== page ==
If the name of a product includes “natural”, the company must be extremely careful to ensure that a claim is not made, by implication, that the product is wholly natural or consists of natural ingredients.

“Natural” modes of action 

If a therapeutic good is said to have a “natural mode of action”, the TGA considers that a consumer will interpret this to mean that it has a process which is, or emulates, normal physiological processes in the human body.

The focus is on the function performed by the product, rather than the composition of the product. For example, in the case of a bulk forming laxative which invokes a normal bodily process, it would be reasonable to state that the laxative has a “natural mode of action”. However, it would not be reasonable to claim that it is a “natural” product unless it satisfies each of the Natural Claim Requirements.

Alternatively, if a therapeutic good does not involve, or mimic, a normal physiological process, claims such as “works naturally” could mislead a consumer. Further, if a medicine only has an impact on the body’s physiological processes, it may be misleading to state that the medicine has a “natural mode of action”.

To the extent that a therapeutic good does have a “natural mode of action”, “works naturally” or “acts naturally”, sufficient evidence should be given to consumers in advertising to ensure that consumers are not misled as to the substance of these claims.

What about the Australian Consumer Law? 

The requirements of the Code should always be considered in parallel with the requirements of the Australian Consumer Law (ACL).

The ACL prohibits a person from making, in trade or commerce, any claim which is misleading or deceptive or likely to mislead or deceive (section 18) or which amounts to a false representation about a variety of specified matters, such as falsely claiming that a product is of a particular standard, quality, value, grade or composition when this is not the case (section 29). The Australian Competition and Consumer Commission (ACCC) published a guideline in 2006 on when descriptors, such as “natural”, may mislead a consumer in the context of food products (ACCC Guideline).3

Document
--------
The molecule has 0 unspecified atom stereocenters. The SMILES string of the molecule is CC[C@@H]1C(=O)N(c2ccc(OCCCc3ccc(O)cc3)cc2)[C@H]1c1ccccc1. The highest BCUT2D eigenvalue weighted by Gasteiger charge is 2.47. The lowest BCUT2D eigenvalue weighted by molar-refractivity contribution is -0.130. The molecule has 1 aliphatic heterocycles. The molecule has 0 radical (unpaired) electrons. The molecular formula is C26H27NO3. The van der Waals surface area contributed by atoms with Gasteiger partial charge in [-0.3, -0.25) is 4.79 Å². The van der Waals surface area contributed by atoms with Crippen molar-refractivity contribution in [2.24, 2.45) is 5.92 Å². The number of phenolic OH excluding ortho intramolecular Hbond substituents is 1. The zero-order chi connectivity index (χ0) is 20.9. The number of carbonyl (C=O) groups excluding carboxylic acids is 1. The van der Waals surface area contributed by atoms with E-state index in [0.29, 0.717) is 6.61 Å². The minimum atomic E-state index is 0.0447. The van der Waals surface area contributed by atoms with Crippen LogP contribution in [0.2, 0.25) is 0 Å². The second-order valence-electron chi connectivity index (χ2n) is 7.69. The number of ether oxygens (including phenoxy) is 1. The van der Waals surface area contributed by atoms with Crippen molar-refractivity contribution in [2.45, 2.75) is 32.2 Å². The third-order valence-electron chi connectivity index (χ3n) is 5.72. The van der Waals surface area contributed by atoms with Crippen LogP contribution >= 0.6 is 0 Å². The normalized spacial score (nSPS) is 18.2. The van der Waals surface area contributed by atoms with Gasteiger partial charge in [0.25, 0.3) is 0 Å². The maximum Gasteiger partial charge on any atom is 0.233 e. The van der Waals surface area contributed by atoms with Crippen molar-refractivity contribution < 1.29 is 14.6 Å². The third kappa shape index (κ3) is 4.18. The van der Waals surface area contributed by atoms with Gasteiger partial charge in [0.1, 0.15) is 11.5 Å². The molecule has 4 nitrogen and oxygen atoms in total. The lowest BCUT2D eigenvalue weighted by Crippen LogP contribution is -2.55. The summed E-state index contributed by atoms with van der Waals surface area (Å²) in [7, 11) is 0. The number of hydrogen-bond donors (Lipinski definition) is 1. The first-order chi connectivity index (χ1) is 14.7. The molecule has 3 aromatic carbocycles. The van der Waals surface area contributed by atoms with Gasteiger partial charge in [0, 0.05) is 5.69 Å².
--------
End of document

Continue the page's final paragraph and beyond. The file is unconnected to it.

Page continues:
The TGA Guidance refers to the ACCC Guideline and, in particular, a section which emphasises that a natural claim should be interpreted from the perspective of a consumer. Further, consideration should be given to the consumer’s understanding of that claim, as opposed to the understanding of a manufacturer or a food technologist. Product developers and marketing teams should bear this in mind.

The ACCC Guideline provides that, when the term “natural” satisfies a code or standard, to the extent that the consumer is not aware of this fact, the consumer may reach conclusions which are not accurate and may be misled. This principle is also applicable to natural claims in the context of therapeutic goods.

Takeaways

The release of the TGA Guidance is a timely reminder that making “natural” claims is risky and caution must be exercised. As well as considering the requirements of the Code, marketing teams must also consider the requirements of the ACL too.

Care should be taken to ensure that the use of the word natural is appropriate and to distinguish between a natural ingredient, a natural product and/or a natural mode of action. If a business wishes to make claims about the “naturalness” of a product, ingredient or process, any claim which it makes must be justified and supported by evidence.

If a natural claim is made, the TGA considers that the claim should be interpreted from the viewpoint of the consumer and not the business. Accordingly, further information should be provided with the claim so consumers can make informed decisions and to ensure that they are not misled.